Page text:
By Dennis Doyle
Launching my skiff late one afternoon, I was soon skimming down the Bay, heading for an area that had been hot a few days past. Nearing the location, I throttled back and raised my lower unit a few degrees for safety among the rocks and drifted toward the shoreline about 50 yards away. My four-stroke Yamaha made little noise as I got close but I knew I hadn’t been completely silent. Settling upcurrent, I shut off the motor and drifted.
I had four outfits rigged and ready to go and a routine planned. Fingering my casting rod, there was a three-quarter ounce Rat-L-Trap lipless plug in gold on 18 inches of 15-pound fluorocarbon leader tied on and ready. My Curado 700 casting reel was spooled with 200 yards of 15-pound braid. I had a light, lunch anchor ready and rigged and slipped it quietly down over the gunwale to hold me in place.
Drifting and fan casting may be a good way to find fish but my skiff was light; a shallow draft and a struggle with a good fish could pull me into the school and end up spooking the whole bunch.
Snugging the anchor line down, I paused to allow things to settle as my skiff swung to. Checking my watch, I waited a long five minutes before beginning to work the area. This is an important first element of my evening formula.
On my third cast, I came tight and a good fish put a great bend in my rod and ran hard against a lightly set drag. As it ran, I turned the star drag a bit tighter, then a hair looser, to give the rascal some room to show its stuff.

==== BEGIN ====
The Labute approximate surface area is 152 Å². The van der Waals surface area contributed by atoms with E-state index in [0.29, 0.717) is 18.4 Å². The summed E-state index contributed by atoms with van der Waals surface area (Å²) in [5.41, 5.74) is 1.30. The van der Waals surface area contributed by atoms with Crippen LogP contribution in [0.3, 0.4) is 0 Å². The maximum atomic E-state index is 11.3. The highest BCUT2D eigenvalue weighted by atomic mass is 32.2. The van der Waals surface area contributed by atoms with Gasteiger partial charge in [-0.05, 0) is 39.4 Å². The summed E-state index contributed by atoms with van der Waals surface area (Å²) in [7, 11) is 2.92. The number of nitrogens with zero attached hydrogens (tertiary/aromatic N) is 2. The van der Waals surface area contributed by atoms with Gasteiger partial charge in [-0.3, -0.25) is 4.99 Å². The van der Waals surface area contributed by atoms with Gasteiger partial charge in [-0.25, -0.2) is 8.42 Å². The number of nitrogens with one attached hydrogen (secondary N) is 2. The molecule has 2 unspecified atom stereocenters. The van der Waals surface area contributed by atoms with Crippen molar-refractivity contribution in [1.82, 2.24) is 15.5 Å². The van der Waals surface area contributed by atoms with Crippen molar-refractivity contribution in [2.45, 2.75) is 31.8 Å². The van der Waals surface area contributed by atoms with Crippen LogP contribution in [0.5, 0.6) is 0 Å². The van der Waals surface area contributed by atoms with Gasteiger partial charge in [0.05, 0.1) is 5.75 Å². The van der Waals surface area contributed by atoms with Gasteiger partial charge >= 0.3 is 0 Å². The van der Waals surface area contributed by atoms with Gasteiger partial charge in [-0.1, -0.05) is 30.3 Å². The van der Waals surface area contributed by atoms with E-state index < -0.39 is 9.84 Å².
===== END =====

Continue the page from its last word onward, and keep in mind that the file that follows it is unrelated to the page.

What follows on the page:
A fish fight is a wonderful way to enjoy the fall on the Bay and this year’s was beginning to prove surprisingly fruitful. The past few years, plagued by overharvesting, continuous recreational poaching, and overly optimistic estimates of rockfish populations by officials, a severe cut in sporting daily limits (50 percent) and a reduction in our seasons had been underway.
Although signs of early success may prove ephemeral, it looks as though our sacrifices may not be totally in vain. Early reports are suggesting that the fall bite is a great improvement—as long as you can find fish, of course.
With about a three-hour window, the main problem seems to be promptly locating the fish, then making every cast count. If the rascals don’t show up where you expect them, there is not much time to search them out.
As I netted a stocky linesides measuring in the high teens, I loosened the plug’s treble hooks and sent it back over the side. I planned to release any extra fish, although a 19- or 20-inch fish was enough for dinner. I didn’t want to ice the first one only to deep-hook a second that I didn’t intend to keep.
I had several good fish that afternoon on the gold Rat-L-Trap. I always start with that lure because I can throw it a long way, its noisy rattle attracts a lot of attention in depths up to 10 feet, and frankly, the lure is surprisingly productive. I have been relying on it now for over 20 years.
My established drill, if I get no action from the gold rattler, is to switch to a pearl-colored plug, then on to chartreuse. Failing to score, I then switch to a soft 5- or 6-inch plastic Bass Assassin or paddletail-type bait in varying retrieves and depths. Then, if I’m still failing or even if I’m successful, I approach the shoreline throwing topwater baits, my very favorite, until dark. After dark, I go back to throwing rattle plugs or soft plastics, or pack it up and head for home. One of these approaches usually gets some rockfish attention within that three-hour window of last light.